You'll die eventually of course. And there's no going back to reload saves either. It's merely a question of how long you can survive.
The game has five regions currently, with more to be released. However the sandbox was never originally intended to be a game in itself, it was first designed purely to allow players to test the game mechanics in advance of the eventual release of a story-mode, which consists of journeying through post-apocalyptic Canada encountering other survivors enduring the crazed wild and the harsh natural elements. However early access players carried on playing the sandbox mode for so long on the original two maps that three more were soon released, and more game mechanics designed to expand the different elements of survival and death. And it's this sandbox mode that has me hooked. The story mode is to be released episodically and features the voice talents of Jennifer Hale and Mark Meers among others, and is to feature lots of tough judgement calls as you have to decide if you can afford to save another life or not, as survivors beg outside your door as the wolf packs close in, and you realise you don't have enough supplies to feed those outside and besides, your winter coat is torn and the cloth on their backs would sure come in handy repairing it. However, being ruthless might jeopardise you later on as another soul isn't there to help you as stumble and fall and break your leg. The first part should be out in Spring.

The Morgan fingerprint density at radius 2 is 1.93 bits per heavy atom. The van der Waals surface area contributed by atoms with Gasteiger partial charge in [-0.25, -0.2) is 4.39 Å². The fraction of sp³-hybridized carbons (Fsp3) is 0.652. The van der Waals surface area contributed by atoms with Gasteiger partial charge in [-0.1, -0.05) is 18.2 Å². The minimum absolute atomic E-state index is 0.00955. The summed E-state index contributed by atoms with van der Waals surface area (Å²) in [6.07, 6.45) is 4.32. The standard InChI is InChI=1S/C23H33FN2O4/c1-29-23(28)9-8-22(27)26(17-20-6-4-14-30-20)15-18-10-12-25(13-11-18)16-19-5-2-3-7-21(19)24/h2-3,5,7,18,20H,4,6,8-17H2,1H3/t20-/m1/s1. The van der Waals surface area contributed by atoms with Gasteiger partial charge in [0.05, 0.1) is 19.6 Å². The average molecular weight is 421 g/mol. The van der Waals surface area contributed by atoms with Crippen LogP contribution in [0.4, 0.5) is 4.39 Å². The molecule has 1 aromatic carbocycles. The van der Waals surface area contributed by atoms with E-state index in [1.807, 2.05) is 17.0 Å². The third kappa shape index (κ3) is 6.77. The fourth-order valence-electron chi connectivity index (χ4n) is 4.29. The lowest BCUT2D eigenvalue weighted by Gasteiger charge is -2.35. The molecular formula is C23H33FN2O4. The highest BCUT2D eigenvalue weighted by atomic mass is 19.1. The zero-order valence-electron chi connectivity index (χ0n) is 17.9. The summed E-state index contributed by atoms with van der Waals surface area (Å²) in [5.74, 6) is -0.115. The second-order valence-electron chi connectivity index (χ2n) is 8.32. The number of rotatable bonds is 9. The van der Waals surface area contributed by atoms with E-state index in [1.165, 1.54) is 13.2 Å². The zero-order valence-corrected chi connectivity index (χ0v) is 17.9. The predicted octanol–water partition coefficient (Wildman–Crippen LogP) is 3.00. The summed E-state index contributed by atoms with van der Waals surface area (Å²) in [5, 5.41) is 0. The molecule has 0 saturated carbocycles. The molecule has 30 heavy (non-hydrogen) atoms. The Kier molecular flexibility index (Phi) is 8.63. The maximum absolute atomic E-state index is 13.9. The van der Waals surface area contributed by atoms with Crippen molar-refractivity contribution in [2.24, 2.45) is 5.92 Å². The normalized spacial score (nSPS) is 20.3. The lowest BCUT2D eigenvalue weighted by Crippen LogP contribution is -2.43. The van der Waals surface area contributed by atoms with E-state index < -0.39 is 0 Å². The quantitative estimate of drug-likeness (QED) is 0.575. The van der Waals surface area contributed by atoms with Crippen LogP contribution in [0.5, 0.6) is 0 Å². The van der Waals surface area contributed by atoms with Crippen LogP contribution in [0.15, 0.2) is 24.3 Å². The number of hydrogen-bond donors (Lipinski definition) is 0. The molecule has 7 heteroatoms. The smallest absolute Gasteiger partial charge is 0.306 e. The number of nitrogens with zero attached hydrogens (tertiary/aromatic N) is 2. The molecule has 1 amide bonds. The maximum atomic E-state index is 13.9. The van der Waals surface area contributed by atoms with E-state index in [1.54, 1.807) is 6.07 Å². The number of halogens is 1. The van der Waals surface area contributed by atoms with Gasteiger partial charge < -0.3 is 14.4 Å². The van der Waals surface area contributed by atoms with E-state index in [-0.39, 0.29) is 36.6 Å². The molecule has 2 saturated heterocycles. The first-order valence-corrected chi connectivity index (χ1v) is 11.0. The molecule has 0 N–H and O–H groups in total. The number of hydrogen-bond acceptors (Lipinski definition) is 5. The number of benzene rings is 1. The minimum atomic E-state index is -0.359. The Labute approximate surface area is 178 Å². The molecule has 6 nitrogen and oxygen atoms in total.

The Long Dark looks great. It's got a simple, cell-shaded sort of watercolour style reminiscent of a more sober-minded Team Fortress 2. The weather systems are beautiful, and blend it to each other in a seamless naturalistic manner. As you become slowly aware that a blizzard is coming in and you're kilometres from the sanctuary of your lakeside cabin, you really feel panicked as the snow slowly begins to fall thicker and faster, and flurries begin to whip up over rock outcroppings. Animals roam in a naturalistic manner as well. The casual loping of wolves slowly hunching down as they spot their prey, before springing up and running down startled deer is something to behold. The game has a day night cycle that has some beautiful lighting effects, and interiors have rather pleasant shafts of light springing through the windows. Whilst at night, things get terrifyingly dark. The graphics aren't next-gen amazing or anything, but they are very atmospheric and refreshingly simple. And that's more than good enough when the sound design really pulls its weight. You can hear the shifting of wind, the tapping of woodpeckers and the cawing of crows (usually circling a dead body) and the distant howling of wolves. Chopping wood, shifting through snow, lighting matches, unzipping rucksacks - all have a great organic sound. In fact I'd say that it's the most impressive and atmospheric sound design I've heard since the War Tapes option in Battlefield Bad Company 2.